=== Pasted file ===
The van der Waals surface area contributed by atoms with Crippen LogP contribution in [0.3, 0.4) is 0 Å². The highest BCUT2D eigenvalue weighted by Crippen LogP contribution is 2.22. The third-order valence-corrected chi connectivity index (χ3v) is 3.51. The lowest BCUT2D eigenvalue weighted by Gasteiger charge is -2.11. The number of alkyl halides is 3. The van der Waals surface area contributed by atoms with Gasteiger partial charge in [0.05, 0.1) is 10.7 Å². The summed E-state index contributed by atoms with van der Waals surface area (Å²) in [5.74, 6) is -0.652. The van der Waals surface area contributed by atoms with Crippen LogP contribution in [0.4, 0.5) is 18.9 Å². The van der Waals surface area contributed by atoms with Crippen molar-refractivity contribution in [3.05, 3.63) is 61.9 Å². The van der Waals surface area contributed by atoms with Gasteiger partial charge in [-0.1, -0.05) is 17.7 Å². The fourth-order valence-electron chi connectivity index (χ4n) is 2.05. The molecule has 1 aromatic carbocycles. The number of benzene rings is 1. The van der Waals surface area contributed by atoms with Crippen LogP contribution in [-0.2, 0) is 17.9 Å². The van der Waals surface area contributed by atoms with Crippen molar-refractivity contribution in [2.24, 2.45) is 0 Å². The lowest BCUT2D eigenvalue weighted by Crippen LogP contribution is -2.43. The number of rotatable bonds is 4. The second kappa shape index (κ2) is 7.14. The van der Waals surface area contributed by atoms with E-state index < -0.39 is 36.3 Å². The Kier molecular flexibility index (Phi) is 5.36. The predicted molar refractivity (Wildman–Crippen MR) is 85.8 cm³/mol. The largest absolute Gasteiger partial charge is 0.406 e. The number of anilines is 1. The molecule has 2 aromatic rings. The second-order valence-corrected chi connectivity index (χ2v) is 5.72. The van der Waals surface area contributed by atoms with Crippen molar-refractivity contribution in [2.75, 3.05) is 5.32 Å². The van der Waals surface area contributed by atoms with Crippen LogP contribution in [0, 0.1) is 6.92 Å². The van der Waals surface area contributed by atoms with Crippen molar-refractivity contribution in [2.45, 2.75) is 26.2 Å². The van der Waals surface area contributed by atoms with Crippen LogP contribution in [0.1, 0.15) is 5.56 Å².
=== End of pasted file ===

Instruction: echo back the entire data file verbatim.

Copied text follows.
The van der Waals surface area contributed by atoms with Crippen LogP contribution in [0.3, 0.4) is 0 Å². The highest BCUT2D eigenvalue weighted by Crippen LogP contribution is 2.22. The third-order valence-corrected chi connectivity index (χ3v) is 3.51. The lowest BCUT2D eigenvalue weighted by Gasteiger charge is -2.11. The number of alkyl halides is 3. The van der Waals surface area contributed by atoms with Gasteiger partial charge in [0.05, 0.1) is 10.7 Å². The summed E-state index contributed by atoms with van der Waals surface area (Å²) in [5.74, 6) is -0.652. The van der Waals surface area contributed by atoms with Crippen LogP contribution in [0.4, 0.5) is 18.9 Å². The van der Waals surface area contributed by atoms with Crippen molar-refractivity contribution in [3.05, 3.63) is 61.9 Å². The van der Waals surface area contributed by atoms with Gasteiger partial charge in [-0.1, -0.05) is 17.7 Å². The fourth-order valence-electron chi connectivity index (χ4n) is 2.05. The molecule has 1 aromatic carbocycles. The number of benzene rings is 1. The van der Waals surface area contributed by atoms with Crippen LogP contribution in [-0.2, 0) is 17.9 Å². The van der Waals surface area contributed by atoms with Crippen molar-refractivity contribution in [2.24, 2.45) is 0 Å². The lowest BCUT2D eigenvalue weighted by Crippen LogP contribution is -2.43. The number of rotatable bonds is 4. The second kappa shape index (κ2) is 7.14. The van der Waals surface area contributed by atoms with E-state index < -0.39 is 36.3 Å². The Kier molecular flexibility index (Phi) is 5.36. The predicted molar refractivity (Wildman–Crippen MR) is 85.8 cm³/mol. The largest absolute Gasteiger partial charge is 0.406 e. The number of anilines is 1. The molecule has 2 aromatic rings. The second-order valence-corrected chi connectivity index (χ2v) is 5.72. The van der Waals surface area contributed by atoms with Crippen molar-refractivity contribution in [2.75, 3.05) is 5.32 Å². The van der Waals surface area contributed by atoms with Crippen LogP contribution in [0, 0.1) is 6.92 Å². The van der Waals surface area contributed by atoms with Crippen molar-refractivity contribution in [2.45, 2.75) is 26.2 Å². The van der Waals surface area contributed by atoms with Crippen LogP contribution in [0.1, 0.15) is 5.56 Å².